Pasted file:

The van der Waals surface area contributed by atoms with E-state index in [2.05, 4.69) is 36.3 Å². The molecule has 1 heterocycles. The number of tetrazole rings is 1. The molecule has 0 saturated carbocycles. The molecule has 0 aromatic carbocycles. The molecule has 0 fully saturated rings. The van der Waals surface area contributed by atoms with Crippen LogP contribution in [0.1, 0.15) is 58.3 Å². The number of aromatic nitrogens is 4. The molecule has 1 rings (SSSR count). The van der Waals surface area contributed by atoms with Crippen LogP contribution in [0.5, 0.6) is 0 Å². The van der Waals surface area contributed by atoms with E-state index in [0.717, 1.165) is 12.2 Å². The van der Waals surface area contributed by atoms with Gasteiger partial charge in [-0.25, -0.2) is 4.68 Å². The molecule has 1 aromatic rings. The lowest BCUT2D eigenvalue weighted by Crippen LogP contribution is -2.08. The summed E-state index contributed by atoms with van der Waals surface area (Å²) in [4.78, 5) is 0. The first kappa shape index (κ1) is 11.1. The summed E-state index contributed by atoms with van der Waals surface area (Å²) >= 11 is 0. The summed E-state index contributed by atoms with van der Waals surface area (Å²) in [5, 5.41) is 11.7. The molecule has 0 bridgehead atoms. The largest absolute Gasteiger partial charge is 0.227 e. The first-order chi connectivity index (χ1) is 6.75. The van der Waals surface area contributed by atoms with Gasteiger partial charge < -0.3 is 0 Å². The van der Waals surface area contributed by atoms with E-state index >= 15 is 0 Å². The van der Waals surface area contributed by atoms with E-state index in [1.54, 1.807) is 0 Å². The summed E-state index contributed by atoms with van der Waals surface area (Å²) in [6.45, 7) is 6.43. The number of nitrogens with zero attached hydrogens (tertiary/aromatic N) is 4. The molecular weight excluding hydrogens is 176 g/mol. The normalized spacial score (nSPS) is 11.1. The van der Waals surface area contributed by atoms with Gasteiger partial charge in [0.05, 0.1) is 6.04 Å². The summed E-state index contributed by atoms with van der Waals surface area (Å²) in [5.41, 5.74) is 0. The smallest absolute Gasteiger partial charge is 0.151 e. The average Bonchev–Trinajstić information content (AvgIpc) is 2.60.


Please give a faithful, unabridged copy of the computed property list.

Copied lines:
The van der Waals surface area contributed by atoms with E-state index in [2.05, 4.69) is 36.3 Å². The molecule has 1 heterocycles. The number of tetrazole rings is 1. The molecule has 0 saturated carbocycles. The molecule has 0 aromatic carbocycles. The molecule has 0 fully saturated rings. The van der Waals surface area contributed by atoms with Crippen LogP contribution in [0.1, 0.15) is 58.3 Å². The number of aromatic nitrogens is 4. The molecule has 1 rings (SSSR count). The van der Waals surface area contributed by atoms with Crippen LogP contribution in [0.5, 0.6) is 0 Å². The van der Waals surface area contributed by atoms with E-state index in [0.717, 1.165) is 12.2 Å². The van der Waals surface area contributed by atoms with Gasteiger partial charge in [-0.25, -0.2) is 4.68 Å². The molecule has 1 aromatic rings. The lowest BCUT2D eigenvalue weighted by Crippen LogP contribution is -2.08. The summed E-state index contributed by atoms with van der Waals surface area (Å²) in [4.78, 5) is 0. The first kappa shape index (κ1) is 11.1. The summed E-state index contributed by atoms with van der Waals surface area (Å²) >= 11 is 0. The summed E-state index contributed by atoms with van der Waals surface area (Å²) in [5, 5.41) is 11.7. The molecule has 0 bridgehead atoms. The largest absolute Gasteiger partial charge is 0.227 e. The first-order chi connectivity index (χ1) is 6.75. The van der Waals surface area contributed by atoms with Gasteiger partial charge < -0.3 is 0 Å². The van der Waals surface area contributed by atoms with E-state index >= 15 is 0 Å². The van der Waals surface area contributed by atoms with E-state index in [1.54, 1.807) is 0 Å². The summed E-state index contributed by atoms with van der Waals surface area (Å²) in [6.45, 7) is 6.43. The number of nitrogens with zero attached hydrogens (tertiary/aromatic N) is 4. The molecular weight excluding hydrogens is 176 g/mol. The normalized spacial score (nSPS) is 11.1. The van der Waals surface area contributed by atoms with Gasteiger partial charge in [0.05, 0.1) is 6.04 Å². The summed E-state index contributed by atoms with van der Waals surface area (Å²) in [5.41, 5.74) is 0. The smallest absolute Gasteiger partial charge is 0.151 e. The average Bonchev–Trinajstić information content (AvgIpc) is 2.60.